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William McKnight

Hello and welcome to my blog!

I will periodically be sharing my thoughts and observations on information management here in the blog. I am passionate about the effective creation, management and distribution of information for the benefit of company goals, and I'm thrilled to be a part of my clients' growth plans and connect what the industry provides to those goals. I have played many roles, but the perspective I come from is benefit to the end client. I hope the entries can be of some modest benefit to that goal. Please share your thoughts and input to the topics.

About the author >

William is the president of McKnight Consulting Group, a firm focused on delivering business value and solving business challenges utilizing proven, streamlined approaches in data warehousing, master data management and business intelligence, all with a focus on data quality and scalable architectures. William functions as strategist, information architect and program manager for complex, high-volume, full life-cycle implementations worldwide. William is a Southwest Entrepreneur of the Year finalist, a frequent best-practices judge, has authored hundreds of articles and white papers, and given hundreds of international keynotes and public seminars. His team's implementations from both IT and consultant positions have won Best Practices awards. He is a former IT Vice President of a Fortune company, a former software engineer, and holds an MBA. William is author of the book 90 Days to Success in Consulting. Contact William at wmcknight@mcknightcg.com.

Editor's Note: More articles and resources are available in William's BeyeNETWORK Expert Channel. Be sure to visit today!

Potentially Teradata's most significant enhancement in a decade will be on display next week at the Teradata Partners conference.  And that is Teradata Columnar.  Few leading database players have altered the fundamental structure of having all of the columns of the table stored consecutively on disk for each record.  The innovations and practical use cases of "columnar databases" have come from the independent vendor world, where it has proven to be quite effective in the performance of an increasingly important class of analytic query.  Here is the first in a series of blogs where I discussed columnar databases. 

Teradata obviously is not a "columnar database" but would now be considered a hybrid, exhibiting columnar features upon those columns that are chosen to participate.  Teradata combines columnar capabilities with a feature-rich and requirements-matching DBMS already deployed by many large clients for their enterprise data warehouse.  Columnar is available in all Teradata platforms - Teradata Active Enterprise Data Warehouse, Teradata Data Warehouse Appliance, Teradata Extreme Data Appliance and Teradata Extreme Performance Appliance.

Teradata's approach allows for the mixing of row structure, column structures and multi-column structures directly in the DBMS in "containers."  The physical structure of each container can also be in row- (extensive page metadata including a map to offsets) which is referred to as "row storage format" or columnar- (the row "number" is implied by the value's relative position) format.  All rows of the table will be treated the same way, i.e., there is no column structure/columnar-format for the first 1 million rows and row structure for the rest.  However, (row) partition elimination is still very alive and, when combined with column structures, creates I/O that can now retrieve a very focused set of data for the price of a few metadata reads to facilitate the eliminations.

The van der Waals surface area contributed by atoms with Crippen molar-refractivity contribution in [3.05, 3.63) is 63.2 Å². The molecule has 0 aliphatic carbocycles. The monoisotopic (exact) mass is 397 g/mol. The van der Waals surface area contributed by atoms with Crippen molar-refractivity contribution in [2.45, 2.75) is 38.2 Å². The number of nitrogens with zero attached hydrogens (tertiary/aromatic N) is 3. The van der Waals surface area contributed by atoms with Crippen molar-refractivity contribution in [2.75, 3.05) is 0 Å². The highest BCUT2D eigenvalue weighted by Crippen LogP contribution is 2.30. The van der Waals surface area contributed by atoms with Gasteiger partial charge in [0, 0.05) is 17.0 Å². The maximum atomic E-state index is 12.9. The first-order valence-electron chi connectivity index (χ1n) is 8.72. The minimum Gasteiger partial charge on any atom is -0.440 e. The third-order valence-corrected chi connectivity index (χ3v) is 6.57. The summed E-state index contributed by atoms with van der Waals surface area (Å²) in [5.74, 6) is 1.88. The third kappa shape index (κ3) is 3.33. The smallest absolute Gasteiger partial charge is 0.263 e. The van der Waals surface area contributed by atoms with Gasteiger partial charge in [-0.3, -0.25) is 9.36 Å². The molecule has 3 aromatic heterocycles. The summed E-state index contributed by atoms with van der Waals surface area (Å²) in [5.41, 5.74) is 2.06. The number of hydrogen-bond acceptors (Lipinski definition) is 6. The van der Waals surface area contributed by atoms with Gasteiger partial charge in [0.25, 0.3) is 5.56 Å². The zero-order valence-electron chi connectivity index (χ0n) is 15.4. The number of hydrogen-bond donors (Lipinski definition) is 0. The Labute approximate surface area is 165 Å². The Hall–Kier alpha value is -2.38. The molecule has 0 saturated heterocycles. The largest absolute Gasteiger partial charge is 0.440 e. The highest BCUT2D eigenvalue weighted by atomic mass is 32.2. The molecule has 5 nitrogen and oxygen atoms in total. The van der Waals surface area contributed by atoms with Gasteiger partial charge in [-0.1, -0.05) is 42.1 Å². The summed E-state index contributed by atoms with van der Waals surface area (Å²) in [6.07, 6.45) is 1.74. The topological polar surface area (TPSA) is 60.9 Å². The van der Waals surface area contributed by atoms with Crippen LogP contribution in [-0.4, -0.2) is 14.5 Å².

Each column goes in one container.  A container can have one or multiple columns.  Columns that are frequently access together should be put into the same container.  Physically, multiple container structures are possible for columns with a large number of rows.

Teradata Columnar utilizes several compression methods that take advantage of the columnar orientation of the data.  Methods include run-length encoding, dictionary encoding, delta compression, null compression, trim compression and the previously-available columnar-agnostic UTF8.  Multiple methods can be used with each column.

 

The dictionary representations are fixed length which allows the data pages to remain void of internal maps to where records begin.  This small fact saves calculations at run-time for page navigation, another benefit of columnar. Variable-length records are handled similarly.  Dictionaries are container-specific, which is advantageous in the usual case where column values are fairly unique to the column.   

Starting by analyzing the workloads to be used with the data and focusing on column-specific workloads, then grouping columns accessed together, the foundation for table creation, with its automatic compression, is laid.  Advantages will be seen in fewer storage needs, improvements in I/O bound query performance and scan operations. 


Posted September 30, 2011 3:17 PM
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